Smoking in films: major ad agency says it is a key tobacco industry marketing ploy

Wednesday 18 February 1998

ASH/ Press releases/


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Press release18 February 1998 ASH
Action on Smoking
and Health

Smoking in films: major ad agency says it is a key tobacco industry marketing ploy

Paying for smoking in films is a key strategy for tobacco companiesfacing an advertising ban. ASH asked Britain’s largest advertising agency, AMV BBDO,to conduct a creatives’ ‘brainstorm’ as if they were advising a tobaccocompany facing a ban on advertising – the idea was to assess what techniques would becomeimportant to the industry. In the report of the brainstorm, AMV BBDO says:

Tobacco companies must be very worried about anything that prevents their ability to do product placement (for example payments to film stars or fashion magazines to use their products). This would deny them crucial aspirational role models and eventually render their products invisible. (emphasis in the original)

One notable example of this practice was a deal between the US arm of BAT and SylvestorStallone, in which the actor was paid $500,000 to use their cigarettes in five of hisfilms. The Health Education Authority today releases a survey of smoking in films sincethe early 1990s.

ASH believes that tobacco product placement should be classified as advertising andbanned along with all other tobacco advertising. The European Union Council of Ministershas just agreed the text of a Directive that will ban “any form of commercialcommunication with the aim or direct or indirect effect of promoting a tobacco product.”- under this definition, tobacco product placement in films should be banned.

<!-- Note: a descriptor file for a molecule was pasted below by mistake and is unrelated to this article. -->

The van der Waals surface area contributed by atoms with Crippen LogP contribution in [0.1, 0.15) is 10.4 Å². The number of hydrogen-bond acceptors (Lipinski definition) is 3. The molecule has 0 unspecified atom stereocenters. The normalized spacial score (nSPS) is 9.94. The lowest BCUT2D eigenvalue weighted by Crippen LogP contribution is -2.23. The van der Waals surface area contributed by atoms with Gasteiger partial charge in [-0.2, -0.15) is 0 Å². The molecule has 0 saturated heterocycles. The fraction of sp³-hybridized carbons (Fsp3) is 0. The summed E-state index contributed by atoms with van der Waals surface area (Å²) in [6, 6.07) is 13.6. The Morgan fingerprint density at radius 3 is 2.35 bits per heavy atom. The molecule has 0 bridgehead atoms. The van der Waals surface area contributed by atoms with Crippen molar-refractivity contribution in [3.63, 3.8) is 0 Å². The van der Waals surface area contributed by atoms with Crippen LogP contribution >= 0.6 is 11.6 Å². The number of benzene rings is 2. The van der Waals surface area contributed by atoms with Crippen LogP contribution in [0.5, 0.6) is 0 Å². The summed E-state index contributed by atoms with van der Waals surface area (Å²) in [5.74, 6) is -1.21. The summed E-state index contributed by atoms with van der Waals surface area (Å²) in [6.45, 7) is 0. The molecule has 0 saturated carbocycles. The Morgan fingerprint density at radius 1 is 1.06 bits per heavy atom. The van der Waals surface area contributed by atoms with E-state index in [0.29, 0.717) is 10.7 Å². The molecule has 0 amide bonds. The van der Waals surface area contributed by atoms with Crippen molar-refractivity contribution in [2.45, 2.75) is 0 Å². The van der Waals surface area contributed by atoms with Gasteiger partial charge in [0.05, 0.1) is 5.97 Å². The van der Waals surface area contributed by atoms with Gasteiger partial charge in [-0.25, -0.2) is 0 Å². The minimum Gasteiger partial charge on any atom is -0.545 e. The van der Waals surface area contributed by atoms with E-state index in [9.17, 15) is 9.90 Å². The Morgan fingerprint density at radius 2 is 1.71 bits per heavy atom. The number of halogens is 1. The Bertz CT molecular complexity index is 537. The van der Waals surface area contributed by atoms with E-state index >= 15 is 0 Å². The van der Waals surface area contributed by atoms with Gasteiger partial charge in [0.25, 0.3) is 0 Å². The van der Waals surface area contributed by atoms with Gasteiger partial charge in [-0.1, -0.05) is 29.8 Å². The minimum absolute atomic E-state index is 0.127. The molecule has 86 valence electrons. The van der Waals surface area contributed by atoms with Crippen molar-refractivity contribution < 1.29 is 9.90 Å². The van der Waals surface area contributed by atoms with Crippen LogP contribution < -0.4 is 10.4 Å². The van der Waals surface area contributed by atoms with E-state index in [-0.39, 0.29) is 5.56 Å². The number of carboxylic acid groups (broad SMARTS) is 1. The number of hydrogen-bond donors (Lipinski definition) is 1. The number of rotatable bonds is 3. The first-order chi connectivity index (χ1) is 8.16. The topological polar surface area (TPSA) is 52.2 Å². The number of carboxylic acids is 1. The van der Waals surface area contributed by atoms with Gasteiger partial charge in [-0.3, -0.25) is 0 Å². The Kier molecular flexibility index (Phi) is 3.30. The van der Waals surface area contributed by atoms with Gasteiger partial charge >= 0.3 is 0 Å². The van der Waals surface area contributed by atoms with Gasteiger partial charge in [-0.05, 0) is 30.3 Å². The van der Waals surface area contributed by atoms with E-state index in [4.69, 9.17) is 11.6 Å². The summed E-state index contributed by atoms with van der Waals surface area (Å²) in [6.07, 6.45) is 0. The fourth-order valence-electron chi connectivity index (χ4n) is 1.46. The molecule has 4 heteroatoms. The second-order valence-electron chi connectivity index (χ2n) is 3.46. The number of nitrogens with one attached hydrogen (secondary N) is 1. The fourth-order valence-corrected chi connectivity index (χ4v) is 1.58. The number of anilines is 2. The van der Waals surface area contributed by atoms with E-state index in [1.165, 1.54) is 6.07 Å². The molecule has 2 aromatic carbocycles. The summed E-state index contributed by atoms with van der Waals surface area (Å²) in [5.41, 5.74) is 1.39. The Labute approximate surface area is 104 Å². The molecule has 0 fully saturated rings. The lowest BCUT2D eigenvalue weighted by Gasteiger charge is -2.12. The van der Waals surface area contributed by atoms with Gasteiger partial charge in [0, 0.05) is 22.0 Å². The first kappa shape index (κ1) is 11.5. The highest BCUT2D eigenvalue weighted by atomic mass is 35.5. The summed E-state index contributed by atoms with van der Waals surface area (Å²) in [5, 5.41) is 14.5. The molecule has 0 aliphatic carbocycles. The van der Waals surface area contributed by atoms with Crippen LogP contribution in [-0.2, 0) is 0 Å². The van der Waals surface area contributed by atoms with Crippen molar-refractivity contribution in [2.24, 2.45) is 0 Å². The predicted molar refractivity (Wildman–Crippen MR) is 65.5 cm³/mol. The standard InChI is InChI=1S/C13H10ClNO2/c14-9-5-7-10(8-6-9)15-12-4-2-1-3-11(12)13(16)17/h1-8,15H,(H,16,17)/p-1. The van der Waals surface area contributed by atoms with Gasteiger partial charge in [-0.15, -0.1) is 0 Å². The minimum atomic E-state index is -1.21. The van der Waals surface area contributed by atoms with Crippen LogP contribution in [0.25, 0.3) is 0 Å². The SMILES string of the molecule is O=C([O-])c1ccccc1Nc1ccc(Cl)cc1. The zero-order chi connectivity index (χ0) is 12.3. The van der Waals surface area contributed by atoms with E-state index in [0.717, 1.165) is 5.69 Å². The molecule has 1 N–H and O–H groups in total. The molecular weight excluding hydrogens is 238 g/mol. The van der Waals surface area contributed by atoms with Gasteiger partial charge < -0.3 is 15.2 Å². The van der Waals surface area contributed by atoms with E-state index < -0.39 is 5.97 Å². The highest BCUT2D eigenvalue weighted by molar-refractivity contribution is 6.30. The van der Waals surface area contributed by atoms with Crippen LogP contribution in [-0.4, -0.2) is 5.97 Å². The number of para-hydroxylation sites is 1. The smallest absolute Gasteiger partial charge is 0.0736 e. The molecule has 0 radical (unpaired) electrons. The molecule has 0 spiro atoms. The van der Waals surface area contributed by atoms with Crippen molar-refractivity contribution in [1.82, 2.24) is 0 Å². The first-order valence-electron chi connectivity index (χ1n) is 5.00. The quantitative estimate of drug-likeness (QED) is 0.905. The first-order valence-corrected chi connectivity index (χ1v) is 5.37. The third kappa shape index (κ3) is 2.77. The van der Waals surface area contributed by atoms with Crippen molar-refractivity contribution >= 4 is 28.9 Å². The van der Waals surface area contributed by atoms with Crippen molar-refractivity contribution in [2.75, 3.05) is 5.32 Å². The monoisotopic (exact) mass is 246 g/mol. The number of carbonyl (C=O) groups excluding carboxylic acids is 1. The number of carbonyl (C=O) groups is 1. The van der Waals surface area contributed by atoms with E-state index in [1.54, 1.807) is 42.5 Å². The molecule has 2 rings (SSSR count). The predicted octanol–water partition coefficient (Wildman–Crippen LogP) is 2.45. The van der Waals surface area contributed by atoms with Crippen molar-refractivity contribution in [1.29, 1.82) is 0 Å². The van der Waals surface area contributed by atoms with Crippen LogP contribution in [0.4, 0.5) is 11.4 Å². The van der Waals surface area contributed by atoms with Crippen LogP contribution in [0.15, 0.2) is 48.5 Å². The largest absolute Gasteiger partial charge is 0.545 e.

Clive Bates, Director of ASH, said: “Advertising smoking through films is cynicalbut effective. Now that tobacco advertising is likely to be banned in Europe, thecigarette companies will increasingly turn to films as a powerful vehicle for sellingtheir product – but this is really just another form of cigarette advertising”.

Not all smoking in films is paid for by the tobacco industry. Some film directors arguethat smoking is part of everyday life and they use it to be realistic. ASH disputes thisargument: films have always shown a highly stylised view of smoking: you never see thedownside of coughing and wheezing, shortness of breath or the terrible diseases that arepart of the real lives of smokers.

“You can’t stop film-makers using smoking as a prop, but you can appeal tothem to recognise the consequences and show some restraint – by encouraging smoking, theymay be carelessly and needlessly contributing to the enormous toll of suffering and deathcaused by smoking. ” said Bates.


Contact Clive Bates, Director (020) 7739 5902
Amanda Sandford, Communications Director (020) 7739 5902

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